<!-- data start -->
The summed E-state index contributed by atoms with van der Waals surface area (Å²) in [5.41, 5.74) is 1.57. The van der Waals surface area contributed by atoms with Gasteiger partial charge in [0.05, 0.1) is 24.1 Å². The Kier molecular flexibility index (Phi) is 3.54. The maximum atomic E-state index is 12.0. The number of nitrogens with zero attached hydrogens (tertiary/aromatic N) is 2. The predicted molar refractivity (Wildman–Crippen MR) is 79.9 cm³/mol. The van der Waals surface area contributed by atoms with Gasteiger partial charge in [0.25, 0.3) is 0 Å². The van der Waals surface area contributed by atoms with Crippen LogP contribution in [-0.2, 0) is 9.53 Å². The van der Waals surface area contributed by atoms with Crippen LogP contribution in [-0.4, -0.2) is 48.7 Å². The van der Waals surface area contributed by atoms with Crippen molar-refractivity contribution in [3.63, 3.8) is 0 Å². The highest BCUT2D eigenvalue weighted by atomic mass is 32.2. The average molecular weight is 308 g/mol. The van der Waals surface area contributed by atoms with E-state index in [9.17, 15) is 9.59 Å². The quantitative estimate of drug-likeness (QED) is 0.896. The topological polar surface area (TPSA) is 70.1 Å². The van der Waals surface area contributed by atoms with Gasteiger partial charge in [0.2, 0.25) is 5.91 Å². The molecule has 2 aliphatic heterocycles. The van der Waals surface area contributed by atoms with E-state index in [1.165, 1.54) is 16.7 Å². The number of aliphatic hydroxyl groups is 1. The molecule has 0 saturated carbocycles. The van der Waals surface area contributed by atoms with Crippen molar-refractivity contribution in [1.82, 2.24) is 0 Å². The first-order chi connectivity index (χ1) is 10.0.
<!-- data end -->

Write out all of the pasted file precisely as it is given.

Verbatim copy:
The summed E-state index contributed by atoms with van der Waals surface area (Å²) in [5.41, 5.74) is 1.57. The van der Waals surface area contributed by atoms with Gasteiger partial charge in [0.05, 0.1) is 24.1 Å². The Kier molecular flexibility index (Phi) is 3.54. The maximum atomic E-state index is 12.0. The number of nitrogens with zero attached hydrogens (tertiary/aromatic N) is 2. The predicted molar refractivity (Wildman–Crippen MR) is 79.9 cm³/mol. The van der Waals surface area contributed by atoms with Gasteiger partial charge in [0.25, 0.3) is 0 Å². The van der Waals surface area contributed by atoms with Crippen LogP contribution in [-0.2, 0) is 9.53 Å². The van der Waals surface area contributed by atoms with Crippen LogP contribution in [-0.4, -0.2) is 48.7 Å². The van der Waals surface area contributed by atoms with Crippen molar-refractivity contribution in [3.63, 3.8) is 0 Å². The highest BCUT2D eigenvalue weighted by atomic mass is 32.2. The average molecular weight is 308 g/mol. The van der Waals surface area contributed by atoms with E-state index in [9.17, 15) is 9.59 Å². The quantitative estimate of drug-likeness (QED) is 0.896. The topological polar surface area (TPSA) is 70.1 Å². The van der Waals surface area contributed by atoms with Gasteiger partial charge in [0.2, 0.25) is 5.91 Å². The molecule has 2 aliphatic heterocycles. The van der Waals surface area contributed by atoms with E-state index in [1.165, 1.54) is 16.7 Å². The number of aliphatic hydroxyl groups is 1. The molecule has 0 saturated carbocycles. The van der Waals surface area contributed by atoms with Crippen molar-refractivity contribution in [1.82, 2.24) is 0 Å². The first-order chi connectivity index (χ1) is 10.0.